My Brass Tacks chat with Veronica A Perez was a gift last Friday. It was a calm chance to make sense of a week in which my spirit and memory were bombarded by misogyny, violence, pain – from Cosby to Kavanaugh – to reflecting on Anita, Monica, Christina and millions of nameless survivors.
I have struggled mightily to make sense of my thoughts and emotions. As I spoke with Veronica about art as a mirror, as a path between anger and hope, I saw a brilliant image of a tree, my tree.
Imagine a young fruit tree, growing in the sun, constrained by heavy steel wires. As the wires cut into branches and bark, the tree learns to shape itself around the wires. To grow in spite of or despite those constraints. As the tree learns to bear fruit and thrive, the wires are still there – biting and shaping its growth.
I realized that while I had spent years analyzing the role of race in my life, I had not allowed myself to look at the experiences of gender in the same way. Particularly those experiences where I was undervalued, unseen, or uncared for because of my gender. I realized there were significant choice points in my past where I cut myself down, silenced myself, or changed my goals and dreams directly in response to someone else’s misogyny – of many different forms. It hadn’t happened everywhere, or all the time. There were plenty of moments when my gender was a gift, and an asset.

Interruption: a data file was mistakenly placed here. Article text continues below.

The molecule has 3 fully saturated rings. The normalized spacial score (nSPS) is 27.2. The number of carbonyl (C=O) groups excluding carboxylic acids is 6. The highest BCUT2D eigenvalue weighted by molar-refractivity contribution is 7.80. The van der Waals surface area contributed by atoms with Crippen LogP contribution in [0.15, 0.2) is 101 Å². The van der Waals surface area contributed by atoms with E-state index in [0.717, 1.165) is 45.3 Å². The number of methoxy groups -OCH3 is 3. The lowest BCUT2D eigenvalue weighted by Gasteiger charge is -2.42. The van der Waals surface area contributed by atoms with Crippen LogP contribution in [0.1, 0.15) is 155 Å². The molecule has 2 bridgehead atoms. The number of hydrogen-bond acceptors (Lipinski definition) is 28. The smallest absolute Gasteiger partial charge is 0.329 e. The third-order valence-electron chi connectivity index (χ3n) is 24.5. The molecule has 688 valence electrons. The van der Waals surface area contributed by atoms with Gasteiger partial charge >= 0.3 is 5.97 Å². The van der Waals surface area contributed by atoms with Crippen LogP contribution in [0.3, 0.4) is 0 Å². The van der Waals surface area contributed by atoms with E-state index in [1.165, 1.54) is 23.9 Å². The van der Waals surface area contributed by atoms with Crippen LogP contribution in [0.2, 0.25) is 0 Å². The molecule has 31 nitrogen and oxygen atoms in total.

Now, I started to see those times I hadn’t wanted to look at before – and ask myself, how am I twisting away from my true self in this present moment because of lies I internalized in the past?
After we finished filming our chat, Veronica and I spoke about this image. This moment is a chance to cut the wires, shed those constraints, and give our trees a chance to grow taller and truer to who we are.
I can grieve the time I’ve lost and wasted on believing the messages of misogyny that curved my path, and I’m feeling done with that today. Now, I want to stretch my branches further into the sun and see what can be possible. I want to stand strong with survivors like Ana Maria Archila, “fighting until the last minute” and taking brave risks to “do the things that scare me as an act of love”.
I cannot control the outcome of this judicial nomination – I am infuriated by this immutable fact. (Though I can keep contacting Senator Collins, and support Thursday’s protest #braveryiscontagious). I can grow into my truest self.